The last event was to speak at the Professional Workshop on Environmental Assessment and Climate Change sponsored by the U.S. State Department. This workshop is to help scientists from the Lower Mekong Countries discuss how they can help their governments be more informed on environmentally important issues and how current natural resources will be affected by climate change. Climate change is evident everywhere in SE Asia so efforts like these are very important.I’m now back in Ho Chi Minh City getting ready to depart for the US.
It’s been a great trip! Thanks so much to all who helped with my visit and all the wonderful Vietnamese people I met! And thanks to the US Science Envoy Program for arranging all of these events.
First visit to Vietnam Hanoi, Danang, Hue, HCMC and Can Tho January 2015
Vietnam is an exciting place to be with youth on the move in science and technology. COACh Director Geri Richmond visited many cities in Vietnam on this trip, to learn more about science and technology in Vietnam and women in science there as part of COACh and also her appointment by Secretary Kerry as Science Envoy for the region. Below are some highlights of her visit. She was accompanied by COACh member Prof. Supapan Serafin from the University of Arizona.
Centre for Natural Resources and Environmental Studies (CRES), Hanoi
At CRES, we had the opportunity to talk with women faculty as well as leaders of the University. In discussion with women faculty we learned that women have a hard time rising through the research ranks. They are underrepresented in high levels of CRES. There are no female full professors (obtaining this rank requires an act of the government). There are criteria for tenure through a point system that rewards teaching quality and publications. However, there are some difficulties as a result of the way their point system divides publication credit equally per author on a paper. The tenure clock is 5 years. The women scientists introduced themselves, and included many with international collaboration experience. Some women highlighted their research and others highlighted their collaborative partners. They would really like COACh to come back and provide career building workshops if funds can be found.
Vietnam National University, Hanoi (VNU)
Hanoi University of Science and Technology (HUST) is the largest technical university in Vietnam, with around 40,000 students in a variety of areas. The university has 200 associate and 36 full professors. HUST wants to improve their research capacity, like most other universities in the region. The Vice President wants Vietnamese government and industry to help with research setup, building labs, funding research. Regarding the women on their faculty, chemical engineering faculty is around 40% female, whereas the university as a whole is closer to 20% female. There are few (if any) female full professors, partly because decisions on full professorship are by national committees – same as for tenure decisions. Women faculty in attendance came from the schools of Chemical Engineering, Material Science and Technology, Biological and Food Technology, and Information and Communication Technology.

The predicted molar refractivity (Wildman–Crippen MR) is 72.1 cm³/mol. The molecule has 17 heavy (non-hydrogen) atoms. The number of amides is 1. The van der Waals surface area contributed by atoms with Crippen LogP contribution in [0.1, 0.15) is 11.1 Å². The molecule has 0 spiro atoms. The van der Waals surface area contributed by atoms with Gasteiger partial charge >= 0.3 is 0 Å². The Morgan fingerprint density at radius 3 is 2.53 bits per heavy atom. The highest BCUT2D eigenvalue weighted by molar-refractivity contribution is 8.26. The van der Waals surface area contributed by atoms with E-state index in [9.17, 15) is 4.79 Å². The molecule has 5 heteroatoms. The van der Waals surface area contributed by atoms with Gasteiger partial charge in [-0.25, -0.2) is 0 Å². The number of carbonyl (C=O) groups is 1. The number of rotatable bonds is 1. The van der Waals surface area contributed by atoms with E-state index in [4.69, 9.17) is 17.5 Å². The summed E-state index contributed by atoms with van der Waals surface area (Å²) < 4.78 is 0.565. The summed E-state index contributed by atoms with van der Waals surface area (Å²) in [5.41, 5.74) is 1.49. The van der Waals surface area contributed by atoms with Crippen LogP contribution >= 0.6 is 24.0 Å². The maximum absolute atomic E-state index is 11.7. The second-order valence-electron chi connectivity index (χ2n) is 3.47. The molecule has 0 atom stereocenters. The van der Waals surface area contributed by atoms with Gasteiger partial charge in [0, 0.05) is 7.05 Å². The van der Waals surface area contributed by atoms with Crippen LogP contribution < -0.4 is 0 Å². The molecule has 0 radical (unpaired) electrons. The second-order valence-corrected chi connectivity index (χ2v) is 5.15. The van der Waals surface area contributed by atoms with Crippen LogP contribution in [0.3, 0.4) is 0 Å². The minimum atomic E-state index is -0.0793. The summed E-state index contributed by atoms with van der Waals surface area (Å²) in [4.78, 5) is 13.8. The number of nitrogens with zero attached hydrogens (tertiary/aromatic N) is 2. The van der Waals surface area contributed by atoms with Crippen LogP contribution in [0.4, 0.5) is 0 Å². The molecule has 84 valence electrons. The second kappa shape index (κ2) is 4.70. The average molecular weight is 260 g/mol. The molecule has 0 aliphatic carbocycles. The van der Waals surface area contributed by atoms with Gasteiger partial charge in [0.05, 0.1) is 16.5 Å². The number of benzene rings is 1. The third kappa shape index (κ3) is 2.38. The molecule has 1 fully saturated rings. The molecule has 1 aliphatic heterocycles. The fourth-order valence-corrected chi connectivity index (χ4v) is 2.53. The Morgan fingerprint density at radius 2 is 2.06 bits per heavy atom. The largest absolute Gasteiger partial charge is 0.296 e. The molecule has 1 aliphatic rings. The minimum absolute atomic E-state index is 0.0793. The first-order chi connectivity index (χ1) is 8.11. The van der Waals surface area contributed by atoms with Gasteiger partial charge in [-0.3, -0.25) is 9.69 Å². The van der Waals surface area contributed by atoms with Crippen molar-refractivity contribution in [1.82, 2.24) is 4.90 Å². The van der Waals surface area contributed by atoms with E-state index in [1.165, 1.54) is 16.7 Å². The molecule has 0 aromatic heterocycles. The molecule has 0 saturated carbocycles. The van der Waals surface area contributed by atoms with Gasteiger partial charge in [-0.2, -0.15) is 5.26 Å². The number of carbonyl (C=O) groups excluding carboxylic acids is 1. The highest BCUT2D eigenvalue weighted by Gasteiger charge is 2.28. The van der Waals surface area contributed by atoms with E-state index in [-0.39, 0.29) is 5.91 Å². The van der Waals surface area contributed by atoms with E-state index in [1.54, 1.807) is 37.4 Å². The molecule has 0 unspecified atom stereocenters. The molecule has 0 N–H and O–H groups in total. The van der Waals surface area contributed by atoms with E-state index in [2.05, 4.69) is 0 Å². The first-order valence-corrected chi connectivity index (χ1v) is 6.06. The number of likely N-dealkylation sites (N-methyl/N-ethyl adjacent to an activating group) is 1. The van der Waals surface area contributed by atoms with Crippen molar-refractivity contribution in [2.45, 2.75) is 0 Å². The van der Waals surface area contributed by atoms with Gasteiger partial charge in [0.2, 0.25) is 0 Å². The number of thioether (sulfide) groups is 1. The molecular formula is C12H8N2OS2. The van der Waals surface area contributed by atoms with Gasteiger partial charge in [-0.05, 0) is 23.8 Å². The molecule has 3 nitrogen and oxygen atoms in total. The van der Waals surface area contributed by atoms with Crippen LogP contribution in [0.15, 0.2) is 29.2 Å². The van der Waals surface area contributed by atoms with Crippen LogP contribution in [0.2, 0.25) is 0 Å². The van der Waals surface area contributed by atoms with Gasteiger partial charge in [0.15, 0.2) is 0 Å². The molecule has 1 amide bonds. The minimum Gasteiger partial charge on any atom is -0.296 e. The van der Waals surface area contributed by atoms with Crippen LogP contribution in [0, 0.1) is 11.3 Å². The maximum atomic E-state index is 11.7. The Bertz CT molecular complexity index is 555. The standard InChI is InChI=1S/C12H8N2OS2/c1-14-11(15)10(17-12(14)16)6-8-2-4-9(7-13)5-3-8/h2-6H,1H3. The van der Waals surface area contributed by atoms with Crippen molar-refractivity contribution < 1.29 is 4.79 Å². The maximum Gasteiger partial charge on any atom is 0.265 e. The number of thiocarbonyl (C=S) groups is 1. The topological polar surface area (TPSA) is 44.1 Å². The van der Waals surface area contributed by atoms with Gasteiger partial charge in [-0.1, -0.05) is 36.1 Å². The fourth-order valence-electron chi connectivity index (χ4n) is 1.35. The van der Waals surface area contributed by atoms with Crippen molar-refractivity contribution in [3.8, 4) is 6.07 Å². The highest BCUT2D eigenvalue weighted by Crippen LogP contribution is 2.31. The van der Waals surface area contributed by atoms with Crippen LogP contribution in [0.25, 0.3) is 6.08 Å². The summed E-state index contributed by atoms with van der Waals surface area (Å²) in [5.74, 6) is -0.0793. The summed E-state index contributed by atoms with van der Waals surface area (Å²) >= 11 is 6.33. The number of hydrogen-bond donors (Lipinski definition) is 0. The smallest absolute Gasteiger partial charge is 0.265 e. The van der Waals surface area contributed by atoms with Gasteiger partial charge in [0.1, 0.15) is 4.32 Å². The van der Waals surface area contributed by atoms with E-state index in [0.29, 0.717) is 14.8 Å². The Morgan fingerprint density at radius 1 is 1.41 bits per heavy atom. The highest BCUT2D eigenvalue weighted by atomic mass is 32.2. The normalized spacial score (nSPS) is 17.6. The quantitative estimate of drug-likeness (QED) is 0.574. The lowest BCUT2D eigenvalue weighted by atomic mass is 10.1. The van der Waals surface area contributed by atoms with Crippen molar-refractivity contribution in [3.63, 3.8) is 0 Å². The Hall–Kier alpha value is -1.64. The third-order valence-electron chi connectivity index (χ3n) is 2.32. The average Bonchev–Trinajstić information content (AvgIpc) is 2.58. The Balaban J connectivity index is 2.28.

Geri provided an overview of COACh activities, and the Vice President readily volunteered to host a COACh workshop in the future.
University of Water Resources Campus, Hanoi
The leadership of the university provided an overview of their research areas and interests. Geri did a talk for their students and a couple of young faculty titled “Launching a Successful Career in Science.”
Danang University of Technology (DUT), Danang
At over 35,000 students, the University of Danang is one of the three biggest universities in Vietnam. It consists of six member schools: University of Technology, University of Economics, University of Foreign Languages, University of Education, College of Technology, and the College of Information Technology. The university has 2500 staff (20% PhDs), with around 100 at professor or associate professor rank. Gender development is an area of interest. Dr. Oanh is the first women in the rectorate of DUT. COACh Director Richmond was invited to give a presentation on "Launching a Successful Career in Science to DUT students and faculty. It was a very great visit!
Meeting with Students and Faculty from the Faculty of International University at the American Center, HCMC
It was a great visit to the American Center with an impressive group of faculty and students from the International University. At the end of our meeting Geri gave a COACh presentation to around 350 students and faculty on “Persuasive Communication Techniques and Scientific Presentations". There were lots of good questions and a very welcoming audience.
Can Tho University and The Delta Research And Global Observation Network (Dragon) Institute, Can Tho
Can Tho University (CTU) was founded in 1966 and enrolls about 35,000 undergraduates, 1,800 masters, and 40 PhD students. The university’s missions are training, research, and tech transfer to “serve the regional and national socioeconomic development.” To this end, CTU works with local people on the delta and upstream. In our discussion of women at CTU,
Women at CTU, the Deans of Natural Sciences and Law are woman, but there are not that many at high levels. Dr. Dung says they have good gender balance. Almost 100 Associate Professors but less than 50% female (U.S. closer to 8%). Total staff and total students are around 50% female. Geri gave a talk to students and faculty of CTU titled “Strengthening Bonds Between U.S. Scientists and Those in Vietnam.” Around 100 students attended, with ~40% female.
After the presentation Richmond had an opportunity to meet the Chemistry majors! Good "high 5" event!